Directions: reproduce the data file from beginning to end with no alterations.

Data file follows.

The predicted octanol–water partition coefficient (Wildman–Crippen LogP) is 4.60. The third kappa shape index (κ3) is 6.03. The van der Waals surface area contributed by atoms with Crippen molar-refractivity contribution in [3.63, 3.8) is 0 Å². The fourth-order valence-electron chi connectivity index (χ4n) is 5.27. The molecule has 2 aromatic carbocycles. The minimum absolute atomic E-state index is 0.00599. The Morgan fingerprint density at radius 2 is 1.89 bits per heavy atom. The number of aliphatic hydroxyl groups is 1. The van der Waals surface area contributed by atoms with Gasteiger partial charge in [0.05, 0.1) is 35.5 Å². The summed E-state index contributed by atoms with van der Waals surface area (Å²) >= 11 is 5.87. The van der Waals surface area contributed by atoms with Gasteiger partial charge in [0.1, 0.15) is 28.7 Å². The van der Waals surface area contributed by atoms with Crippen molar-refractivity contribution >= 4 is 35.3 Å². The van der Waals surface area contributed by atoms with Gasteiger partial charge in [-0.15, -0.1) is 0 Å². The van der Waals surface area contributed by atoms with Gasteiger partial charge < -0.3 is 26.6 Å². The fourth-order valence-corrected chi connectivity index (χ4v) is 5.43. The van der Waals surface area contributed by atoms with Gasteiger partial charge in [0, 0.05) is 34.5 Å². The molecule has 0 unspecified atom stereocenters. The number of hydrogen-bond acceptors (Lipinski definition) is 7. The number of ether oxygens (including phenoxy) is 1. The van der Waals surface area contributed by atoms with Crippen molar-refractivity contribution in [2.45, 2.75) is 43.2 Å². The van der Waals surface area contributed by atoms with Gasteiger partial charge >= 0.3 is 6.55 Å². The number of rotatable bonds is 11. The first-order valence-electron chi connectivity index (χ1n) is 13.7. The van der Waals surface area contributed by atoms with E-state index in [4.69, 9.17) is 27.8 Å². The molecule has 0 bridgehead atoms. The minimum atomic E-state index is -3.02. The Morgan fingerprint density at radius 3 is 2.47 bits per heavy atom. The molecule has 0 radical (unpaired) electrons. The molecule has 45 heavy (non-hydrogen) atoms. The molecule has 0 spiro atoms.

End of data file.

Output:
The predicted octanol–water partition coefficient (Wildman–Crippen LogP) is 4.60. The third kappa shape index (κ3) is 6.03. The van der Waals surface area contributed by atoms with Crippen molar-refractivity contribution in [3.63, 3.8) is 0 Å². The fourth-order valence-electron chi connectivity index (χ4n) is 5.27. The molecule has 2 aromatic carbocycles. The minimum absolute atomic E-state index is 0.00599. The Morgan fingerprint density at radius 2 is 1.89 bits per heavy atom. The number of aliphatic hydroxyl groups is 1. The van der Waals surface area contributed by atoms with Gasteiger partial charge in [0.05, 0.1) is 35.5 Å². The summed E-state index contributed by atoms with van der Waals surface area (Å²) >= 11 is 5.87. The van der Waals surface area contributed by atoms with Gasteiger partial charge in [0.1, 0.15) is 28.7 Å². The van der Waals surface area contributed by atoms with Crippen molar-refractivity contribution >= 4 is 35.3 Å². The van der Waals surface area contributed by atoms with Gasteiger partial charge in [-0.15, -0.1) is 0 Å². The van der Waals surface area contributed by atoms with Gasteiger partial charge < -0.3 is 26.6 Å². The fourth-order valence-corrected chi connectivity index (χ4v) is 5.43. The van der Waals surface area contributed by atoms with Gasteiger partial charge in [0, 0.05) is 34.5 Å². The molecule has 0 unspecified atom stereocenters. The number of hydrogen-bond acceptors (Lipinski definition) is 7. The number of ether oxygens (including phenoxy) is 1. The van der Waals surface area contributed by atoms with Crippen molar-refractivity contribution in [2.45, 2.75) is 43.2 Å². The van der Waals surface area contributed by atoms with Gasteiger partial charge >= 0.3 is 6.55 Å². The number of rotatable bonds is 11. The first-order valence-electron chi connectivity index (χ1n) is 13.7. The van der Waals surface area contributed by atoms with E-state index in [4.69, 9.17) is 27.8 Å². The molecule has 0 bridgehead atoms. The minimum atomic E-state index is -3.02. The Morgan fingerprint density at radius 3 is 2.47 bits per heavy atom. The molecule has 0 radical (unpaired) electrons. The molecule has 45 heavy (non-hydrogen) atoms. The molecule has 0 spiro atoms.